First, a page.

Chinese Americans in More Than 30 Cities to Rally for Justice for ex-NYPD Officer Peter Liang

http://www.prnewswire.com/news-releases/chinese-americans-in-more-than-30-cities-to-rally-for-justice-for-ex-nypd-officer-peter-liang-300222933.html

For Immediate Release
Chinese Americans in More Than 30 Cities to Rally for Justice for ex-NYPD Officer Peter Liang

NEW YORK CITY, NY, February 19, 2016 — On February 20, 2016, more than 100,000 Chinese Americans in more than 30 major cities across the U.S. are united as The Coalition of Justice for Liang to rally for justice of ex-NYPD officer Peter Liang. These cities include New York, Los Angeles, San Diego, San Francisco, Salt Lake City, Seattle, Denver, Houston, Dallas, Detroit, Chicago, Boston, Philadelphia, Washington D.C., Atlanta, and Miami, among others. The Coalition of Justice for Liang is a group of Chinese American organizations that are concerned about the trial of Liang and we are seeking equal justice.Twenty-eight-year old Peter Liang had been on the duty for only 18 months when he was assigned to conduct a vertical patrol at the Pink Houses, a high crime housing project in Brooklyn. The two officers were patrolling the pitch dark stairwell and Mr. Liang’s gun accidentally discharged. The bullet ricocheted off the wall and struck Akai Gurley, an African American civilian who happened to have entered the stairwell about one floor below. Unaware of Mr. Gurley’s injury at first, Mr. Liang was in the eighth floor hallway, discussing with his partner how to report this incident. When Mr. Liang finally arrived on the fifth floor with his partner and saw the injured Mr. Gurley, Mr. Liang immediately called for an ambulance while Mr. Gurley’s girlfriend was performing CPR. Unfortunately Mr. Gurley died later.

Mr. Liang was convicted of second-degree manslaughter on Feb. 11, 2016 and may face a sentence of up to 15 years.

This Coalition of Justice for Liang is saddened by the tragic loss of the life of an innocent civilian and expresses its condolences to Mr. Gurley’s family. We strongly believe that it is wrong to prosecute Mr. Liang for a tragic accident. We believe that Mr. Liang was subjected to selective prosecution with an unfair trial. The coalition denounces racial discrimination and the system covering up injustices with more injustices.

“We are deeply sorry for Mr. Gurley and his family. This is a tragedy for both families. We believe accountability is in order,” said Jack Ouyang, the spokesperson of this coalition. He added, “In the wake of so many unfortunate deaths of unarmed African American men in the hands of police officers, the tension between the police and African American communities nationwide has reached an unprecedented level. However, it is totally wrong for the prosecutor to single out Mr. Liang.”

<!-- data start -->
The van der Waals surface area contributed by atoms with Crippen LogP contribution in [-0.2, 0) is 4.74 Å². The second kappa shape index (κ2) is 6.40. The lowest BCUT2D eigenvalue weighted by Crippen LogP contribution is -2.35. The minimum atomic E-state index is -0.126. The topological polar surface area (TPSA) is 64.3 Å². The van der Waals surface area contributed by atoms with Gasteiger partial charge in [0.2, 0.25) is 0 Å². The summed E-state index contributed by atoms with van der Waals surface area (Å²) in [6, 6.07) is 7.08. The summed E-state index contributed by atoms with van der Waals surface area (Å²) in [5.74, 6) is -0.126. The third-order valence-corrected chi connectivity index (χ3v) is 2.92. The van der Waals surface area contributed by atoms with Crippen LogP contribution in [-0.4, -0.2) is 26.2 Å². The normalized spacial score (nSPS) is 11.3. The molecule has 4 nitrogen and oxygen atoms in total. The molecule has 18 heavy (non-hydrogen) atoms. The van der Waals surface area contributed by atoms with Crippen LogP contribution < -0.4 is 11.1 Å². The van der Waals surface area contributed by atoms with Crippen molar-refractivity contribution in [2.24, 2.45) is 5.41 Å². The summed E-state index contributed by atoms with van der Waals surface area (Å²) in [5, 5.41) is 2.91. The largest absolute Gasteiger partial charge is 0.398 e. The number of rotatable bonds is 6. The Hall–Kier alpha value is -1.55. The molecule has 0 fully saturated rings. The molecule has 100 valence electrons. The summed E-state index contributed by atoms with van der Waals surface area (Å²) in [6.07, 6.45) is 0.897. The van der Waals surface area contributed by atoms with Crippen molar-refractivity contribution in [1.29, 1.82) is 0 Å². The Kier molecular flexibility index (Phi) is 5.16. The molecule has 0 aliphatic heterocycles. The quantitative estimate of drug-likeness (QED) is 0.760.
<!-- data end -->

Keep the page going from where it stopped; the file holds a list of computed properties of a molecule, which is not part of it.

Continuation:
We believe that Mr. Liang has been sacrificed as a scapegoat in a highly politicized criminal justice system, resulting from recent intensifying police-community relations. By protesting Officer Liang’s conviction, the Coalition of Justice for Liang is demanding that NYPD must shoulder its responsibilities. We are demanding true justice for Mr. Liang and justice for all.

For more information, visit: http://justiceforliang.com/

Media Contact:
Jack Ouyang, jack.ouyang@justiceforliang.com, (201) 817-9981
Bin Xie, bxieus@gmail.com, (832) 380-4943

3 Replies to “Chinese Americans in More Than 30 Cities to Rally for Justice for ex-NYPD Officer Peter Liang”

  1. NYPD Is ultimately responsible for the tragedy!

    NYPD doesn’t provide enough trainings to its officers before sending them out. NYPD’s negligent practice put its citizens’ life in danger and is not responsible to NYPD officers. Akai and Peter, two victims of this negligence, are clear evidence.

  2. This is indeed a very sad day for the United States of America, a state founded on such lofty principles of justice.
    It is a sad day because the justice system has manifestly failed to stand on the same lofty ideals that the nation was founded when one of its Courts ruled that a Chinese-American police officer was guilty of manslaughter after a 28-year-old Negro man died from a wound caused by a ricochetting bullet. Mind you, a ricochetting bullet!
    What does a ricochetting bullet do? It must bounce off from at least two surfaces. And do that before it lands on its victim killing him. And for the Court to agree with the jury and find the officer who discharged that ricochetting bullet guilty of manslaughter tantamounts to going on a frolic of its very own.
    You need never possess a law degree to appreciate the low probability of that bullet finding its victim. But still, the presiding Judge, in all his or her wisdom, has allowed the Court to ignore the low probability. Worse still, that Judge has failed the founding fathers and their lofty ideals when the Court he or she presided was allowed to go on a frolic all of its own on a matter that could have delivered a trend-setting judgment!
    Stephen Tan Ban Cheng
    Barrister & Solicitor
    Penang, Malaysia

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